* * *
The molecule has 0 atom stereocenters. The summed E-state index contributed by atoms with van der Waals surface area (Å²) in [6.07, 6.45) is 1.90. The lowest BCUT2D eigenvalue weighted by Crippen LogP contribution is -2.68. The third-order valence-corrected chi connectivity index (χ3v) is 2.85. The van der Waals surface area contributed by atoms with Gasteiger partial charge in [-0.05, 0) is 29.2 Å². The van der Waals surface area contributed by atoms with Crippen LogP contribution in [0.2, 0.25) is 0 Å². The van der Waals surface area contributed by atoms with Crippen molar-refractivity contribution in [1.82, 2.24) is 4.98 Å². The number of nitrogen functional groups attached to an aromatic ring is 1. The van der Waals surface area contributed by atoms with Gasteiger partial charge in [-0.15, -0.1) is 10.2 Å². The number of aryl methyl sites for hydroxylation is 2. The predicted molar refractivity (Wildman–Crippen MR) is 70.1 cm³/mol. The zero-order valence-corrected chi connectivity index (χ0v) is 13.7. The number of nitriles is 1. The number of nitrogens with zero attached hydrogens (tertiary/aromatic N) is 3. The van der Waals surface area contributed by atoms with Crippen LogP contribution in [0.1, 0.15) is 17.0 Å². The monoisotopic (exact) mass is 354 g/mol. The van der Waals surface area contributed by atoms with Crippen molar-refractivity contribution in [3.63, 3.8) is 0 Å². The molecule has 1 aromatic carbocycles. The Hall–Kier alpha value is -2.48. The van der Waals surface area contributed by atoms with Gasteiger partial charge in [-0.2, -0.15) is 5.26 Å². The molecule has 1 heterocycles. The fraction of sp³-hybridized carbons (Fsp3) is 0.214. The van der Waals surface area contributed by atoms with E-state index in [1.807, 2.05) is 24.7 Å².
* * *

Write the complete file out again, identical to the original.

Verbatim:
The molecule has 0 atom stereocenters. The summed E-state index contributed by atoms with van der Waals surface area (Å²) in [6.07, 6.45) is 1.90. The lowest BCUT2D eigenvalue weighted by Crippen LogP contribution is -2.68. The third-order valence-corrected chi connectivity index (χ3v) is 2.85. The van der Waals surface area contributed by atoms with Gasteiger partial charge in [-0.05, 0) is 29.2 Å². The van der Waals surface area contributed by atoms with Crippen LogP contribution in [0.2, 0.25) is 0 Å². The van der Waals surface area contributed by atoms with Crippen molar-refractivity contribution in [1.82, 2.24) is 4.98 Å². The number of nitrogen functional groups attached to an aromatic ring is 1. The van der Waals surface area contributed by atoms with Gasteiger partial charge in [-0.15, -0.1) is 10.2 Å². The number of aryl methyl sites for hydroxylation is 2. The predicted molar refractivity (Wildman–Crippen MR) is 70.1 cm³/mol. The zero-order valence-corrected chi connectivity index (χ0v) is 13.7. The number of nitriles is 1. The number of nitrogens with zero attached hydrogens (tertiary/aromatic N) is 3. The van der Waals surface area contributed by atoms with Crippen LogP contribution in [0.1, 0.15) is 17.0 Å². The monoisotopic (exact) mass is 354 g/mol. The van der Waals surface area contributed by atoms with Crippen molar-refractivity contribution in [3.63, 3.8) is 0 Å². The molecule has 1 aromatic carbocycles. The Hall–Kier alpha value is -2.48. The van der Waals surface area contributed by atoms with Gasteiger partial charge in [-0.2, -0.15) is 5.26 Å². The molecule has 1 heterocycles. The fraction of sp³-hybridized carbons (Fsp3) is 0.214. The van der Waals surface area contributed by atoms with E-state index in [1.807, 2.05) is 24.7 Å².